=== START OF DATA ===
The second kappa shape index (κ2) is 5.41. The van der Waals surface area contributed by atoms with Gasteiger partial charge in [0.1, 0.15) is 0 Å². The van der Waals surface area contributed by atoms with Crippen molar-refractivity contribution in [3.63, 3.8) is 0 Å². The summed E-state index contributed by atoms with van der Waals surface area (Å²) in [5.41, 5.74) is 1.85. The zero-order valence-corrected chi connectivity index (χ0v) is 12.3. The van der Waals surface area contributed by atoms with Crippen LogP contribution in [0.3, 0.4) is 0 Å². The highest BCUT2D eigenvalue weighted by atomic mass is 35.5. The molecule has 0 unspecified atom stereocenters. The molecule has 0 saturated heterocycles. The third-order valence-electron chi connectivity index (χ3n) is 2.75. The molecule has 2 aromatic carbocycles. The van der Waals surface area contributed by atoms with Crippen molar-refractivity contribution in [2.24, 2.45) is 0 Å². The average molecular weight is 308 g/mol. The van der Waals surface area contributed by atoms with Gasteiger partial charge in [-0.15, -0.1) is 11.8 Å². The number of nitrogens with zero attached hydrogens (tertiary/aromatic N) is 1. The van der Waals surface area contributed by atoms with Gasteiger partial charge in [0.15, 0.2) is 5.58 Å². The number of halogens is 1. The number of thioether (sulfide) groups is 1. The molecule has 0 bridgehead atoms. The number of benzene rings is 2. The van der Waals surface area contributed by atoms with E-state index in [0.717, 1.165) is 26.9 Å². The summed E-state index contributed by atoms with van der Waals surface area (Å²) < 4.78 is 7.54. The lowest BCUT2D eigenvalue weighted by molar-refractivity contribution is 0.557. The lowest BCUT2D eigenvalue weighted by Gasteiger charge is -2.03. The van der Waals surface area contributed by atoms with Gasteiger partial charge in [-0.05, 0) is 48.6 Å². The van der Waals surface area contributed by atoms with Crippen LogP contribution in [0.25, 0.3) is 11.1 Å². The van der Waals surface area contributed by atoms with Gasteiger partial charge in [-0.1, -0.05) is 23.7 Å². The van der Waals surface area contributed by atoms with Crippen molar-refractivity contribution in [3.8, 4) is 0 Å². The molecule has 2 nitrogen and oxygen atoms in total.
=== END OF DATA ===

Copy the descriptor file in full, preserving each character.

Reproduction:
The second kappa shape index (κ2) is 5.41. The van der Waals surface area contributed by atoms with Gasteiger partial charge in [0.1, 0.15) is 0 Å². The van der Waals surface area contributed by atoms with Crippen molar-refractivity contribution in [3.63, 3.8) is 0 Å². The summed E-state index contributed by atoms with van der Waals surface area (Å²) in [5.41, 5.74) is 1.85. The zero-order valence-corrected chi connectivity index (χ0v) is 12.3. The van der Waals surface area contributed by atoms with Crippen LogP contribution in [0.3, 0.4) is 0 Å². The highest BCUT2D eigenvalue weighted by atomic mass is 35.5. The molecule has 0 unspecified atom stereocenters. The molecule has 0 saturated heterocycles. The third-order valence-electron chi connectivity index (χ3n) is 2.75. The molecule has 2 aromatic carbocycles. The van der Waals surface area contributed by atoms with Crippen molar-refractivity contribution in [2.24, 2.45) is 0 Å². The average molecular weight is 308 g/mol. The van der Waals surface area contributed by atoms with Gasteiger partial charge in [-0.15, -0.1) is 11.8 Å². The number of nitrogens with zero attached hydrogens (tertiary/aromatic N) is 1. The van der Waals surface area contributed by atoms with Gasteiger partial charge in [0.15, 0.2) is 5.58 Å². The number of halogens is 1. The number of thioether (sulfide) groups is 1. The molecule has 0 bridgehead atoms. The number of benzene rings is 2. The van der Waals surface area contributed by atoms with E-state index in [0.717, 1.165) is 26.9 Å². The summed E-state index contributed by atoms with van der Waals surface area (Å²) < 4.78 is 7.54. The lowest BCUT2D eigenvalue weighted by molar-refractivity contribution is 0.557. The lowest BCUT2D eigenvalue weighted by Gasteiger charge is -2.03. The van der Waals surface area contributed by atoms with Gasteiger partial charge in [-0.05, 0) is 48.6 Å². The van der Waals surface area contributed by atoms with Crippen LogP contribution in [0.25, 0.3) is 11.1 Å². The van der Waals surface area contributed by atoms with Gasteiger partial charge in [-0.1, -0.05) is 23.7 Å². The van der Waals surface area contributed by atoms with Crippen molar-refractivity contribution in [3.8, 4) is 0 Å². The molecule has 2 nitrogen and oxygen atoms in total.